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Family: APOGONIDAE, Cardinal Fishes

All Families:   All Genera:   All Species:

large eye
opercle no spines
preopercle: smooth ridge before its edge
D: VI + I, 9, separate
LL contiuous to C, 23-25
maxilla wide, partly concealed with mouth closed, no scales
maxilla wide
A II, 8-9



Cardinalfishes are small (< 15 cm); body oblong, laterally compressed; large eyes; a moderately large oblique mouth that opens at the front; top jaw wide, partly concealed when mouth is closed, scaleless, no extra bone above rear jaw bone; preopercle with serrated rear edge and a smooth ridge in front of margin; opercle without spines; two separate dorsal fins, VI + I, 9; anal fin II, 8-9; scales large, rough to smooth, 23-25 with lateral line tubes; lateral line complete, extends to base of tail fin.

The name cardinalfish comes from the red color of many of the species. Cardinalfishes occur in a diversity of habitats, but individual species are restricted to relatively narrow ecological zones. Most prefer caves and crevices of rock or coral reefs. At dusk they emerge from these retreats for nocturnal feeding. Most species are seen as solitary individuals, in pairs, or in small aggregations. However, some eastern Pacific species form dense aggregations near the reef"s surface. Cardinalfishes are one of few marine fish families in which oral brooding is found. During spawning the female releases a large gelatinous egg mass containing up to several hundred eggs. The mass is summarily fertilised by the male who then engulfs it with his mouth. Egg brooding males are easily distinguished by their swollen throats and the eggs can clearly be seen when the mouth is partially opened. Incubation lasts several days, during which time the male is unable to feed. Its main activity consists of periodically juggling the position of the egg mass. Most consume some form of zooplankton (often copepods), and small benthic invertebrates such as crabs and shrimps are also eaten.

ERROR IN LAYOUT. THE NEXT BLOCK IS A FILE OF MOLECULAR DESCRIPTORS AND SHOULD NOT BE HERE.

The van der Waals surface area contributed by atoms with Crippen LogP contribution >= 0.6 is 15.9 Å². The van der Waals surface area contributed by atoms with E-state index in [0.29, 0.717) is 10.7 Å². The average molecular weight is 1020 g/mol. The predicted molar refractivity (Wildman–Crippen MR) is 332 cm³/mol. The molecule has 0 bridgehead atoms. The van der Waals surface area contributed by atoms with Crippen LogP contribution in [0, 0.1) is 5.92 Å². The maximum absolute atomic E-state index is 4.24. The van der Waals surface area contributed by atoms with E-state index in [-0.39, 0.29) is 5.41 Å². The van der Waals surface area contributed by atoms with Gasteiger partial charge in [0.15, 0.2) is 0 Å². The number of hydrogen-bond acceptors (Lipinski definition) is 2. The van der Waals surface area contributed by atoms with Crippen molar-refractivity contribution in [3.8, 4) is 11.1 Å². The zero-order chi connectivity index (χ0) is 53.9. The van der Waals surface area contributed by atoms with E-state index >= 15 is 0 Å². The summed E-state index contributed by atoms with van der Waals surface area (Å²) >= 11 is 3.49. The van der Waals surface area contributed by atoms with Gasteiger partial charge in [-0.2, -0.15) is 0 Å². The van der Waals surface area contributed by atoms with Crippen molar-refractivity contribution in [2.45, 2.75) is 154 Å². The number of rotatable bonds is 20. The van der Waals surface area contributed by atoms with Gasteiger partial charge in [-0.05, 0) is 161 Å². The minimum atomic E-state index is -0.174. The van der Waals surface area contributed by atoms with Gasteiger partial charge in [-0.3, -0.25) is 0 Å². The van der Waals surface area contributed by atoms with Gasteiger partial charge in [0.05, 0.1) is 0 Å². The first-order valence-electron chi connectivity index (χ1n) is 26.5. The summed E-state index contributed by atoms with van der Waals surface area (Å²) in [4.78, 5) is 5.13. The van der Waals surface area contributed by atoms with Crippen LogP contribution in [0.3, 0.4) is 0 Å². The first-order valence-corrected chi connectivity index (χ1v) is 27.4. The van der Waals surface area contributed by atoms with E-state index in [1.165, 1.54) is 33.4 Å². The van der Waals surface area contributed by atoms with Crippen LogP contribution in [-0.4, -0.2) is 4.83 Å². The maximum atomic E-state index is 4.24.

Apogonidae is one of the largest tropical reef fish families. Cardinalfishes are represented in all tropical and warm temperate seas, but the majority are distributed in the Indo-Pacific region. Worldwide there are an estimated 310 species in 24 genera; only six shallow-water species, all in the genus Apogon, are known from the tropical Eastern Pacific, as endemics.